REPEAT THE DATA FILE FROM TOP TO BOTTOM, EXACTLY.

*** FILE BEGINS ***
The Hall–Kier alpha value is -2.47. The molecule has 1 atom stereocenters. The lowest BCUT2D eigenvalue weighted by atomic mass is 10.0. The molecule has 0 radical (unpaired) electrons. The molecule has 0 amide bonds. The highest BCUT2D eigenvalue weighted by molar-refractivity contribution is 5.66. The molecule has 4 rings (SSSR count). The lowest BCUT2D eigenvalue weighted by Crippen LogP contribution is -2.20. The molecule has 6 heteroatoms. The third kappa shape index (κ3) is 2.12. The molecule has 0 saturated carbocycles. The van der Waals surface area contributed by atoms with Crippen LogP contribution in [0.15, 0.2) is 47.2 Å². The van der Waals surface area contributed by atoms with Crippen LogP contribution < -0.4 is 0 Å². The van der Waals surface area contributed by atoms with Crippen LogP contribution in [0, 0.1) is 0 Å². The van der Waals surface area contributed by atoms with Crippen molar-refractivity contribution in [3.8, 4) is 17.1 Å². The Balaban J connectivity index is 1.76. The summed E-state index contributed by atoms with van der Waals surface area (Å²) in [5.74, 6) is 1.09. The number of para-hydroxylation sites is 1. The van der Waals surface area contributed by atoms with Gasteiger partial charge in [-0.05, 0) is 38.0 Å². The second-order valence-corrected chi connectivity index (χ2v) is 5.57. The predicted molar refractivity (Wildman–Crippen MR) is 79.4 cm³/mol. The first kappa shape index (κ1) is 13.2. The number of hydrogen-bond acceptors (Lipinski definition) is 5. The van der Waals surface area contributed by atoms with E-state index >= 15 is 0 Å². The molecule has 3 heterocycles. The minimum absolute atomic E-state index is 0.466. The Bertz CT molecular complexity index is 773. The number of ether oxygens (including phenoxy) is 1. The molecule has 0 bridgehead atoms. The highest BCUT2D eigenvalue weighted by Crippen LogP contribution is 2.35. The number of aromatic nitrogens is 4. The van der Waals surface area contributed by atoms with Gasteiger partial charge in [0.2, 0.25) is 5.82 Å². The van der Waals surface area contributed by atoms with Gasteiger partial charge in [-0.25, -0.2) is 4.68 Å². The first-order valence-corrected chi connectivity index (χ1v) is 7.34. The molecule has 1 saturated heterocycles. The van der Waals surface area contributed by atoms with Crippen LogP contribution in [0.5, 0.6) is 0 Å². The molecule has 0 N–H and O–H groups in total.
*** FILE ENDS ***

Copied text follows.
The Hall–Kier alpha value is -2.47. The molecule has 1 atom stereocenters. The lowest BCUT2D eigenvalue weighted by atomic mass is 10.0. The molecule has 0 radical (unpaired) electrons. The molecule has 0 amide bonds. The highest BCUT2D eigenvalue weighted by molar-refractivity contribution is 5.66. The molecule has 4 rings (SSSR count). The lowest BCUT2D eigenvalue weighted by Crippen LogP contribution is -2.20. The molecule has 6 heteroatoms. The third kappa shape index (κ3) is 2.12. The molecule has 0 saturated carbocycles. The van der Waals surface area contributed by atoms with Crippen LogP contribution in [0.15, 0.2) is 47.2 Å². The van der Waals surface area contributed by atoms with Crippen LogP contribution < -0.4 is 0 Å². The van der Waals surface area contributed by atoms with Crippen LogP contribution in [0, 0.1) is 0 Å². The van der Waals surface area contributed by atoms with Crippen molar-refractivity contribution in [3.8, 4) is 17.1 Å². The Balaban J connectivity index is 1.76. The summed E-state index contributed by atoms with van der Waals surface area (Å²) in [5.74, 6) is 1.09. The number of para-hydroxylation sites is 1. The van der Waals surface area contributed by atoms with Gasteiger partial charge in [-0.05, 0) is 38.0 Å². The second-order valence-corrected chi connectivity index (χ2v) is 5.57. The predicted molar refractivity (Wildman–Crippen MR) is 79.4 cm³/mol. The first kappa shape index (κ1) is 13.2. The number of hydrogen-bond acceptors (Lipinski definition) is 5. The van der Waals surface area contributed by atoms with E-state index >= 15 is 0 Å². The molecule has 3 heterocycles. The minimum absolute atomic E-state index is 0.466. The Bertz CT molecular complexity index is 773. The number of ether oxygens (including phenoxy) is 1. The molecule has 0 bridgehead atoms. The highest BCUT2D eigenvalue weighted by Crippen LogP contribution is 2.35. The number of aromatic nitrogens is 4. The van der Waals surface area contributed by atoms with Gasteiger partial charge in [0.2, 0.25) is 5.82 Å². The van der Waals surface area contributed by atoms with Gasteiger partial charge in [-0.25, -0.2) is 4.68 Å². The first-order valence-corrected chi connectivity index (χ1v) is 7.34. The molecule has 1 saturated heterocycles. The van der Waals surface area contributed by atoms with Crippen LogP contribution in [0.5, 0.6) is 0 Å². The molecule has 0 N–H and O–H groups in total.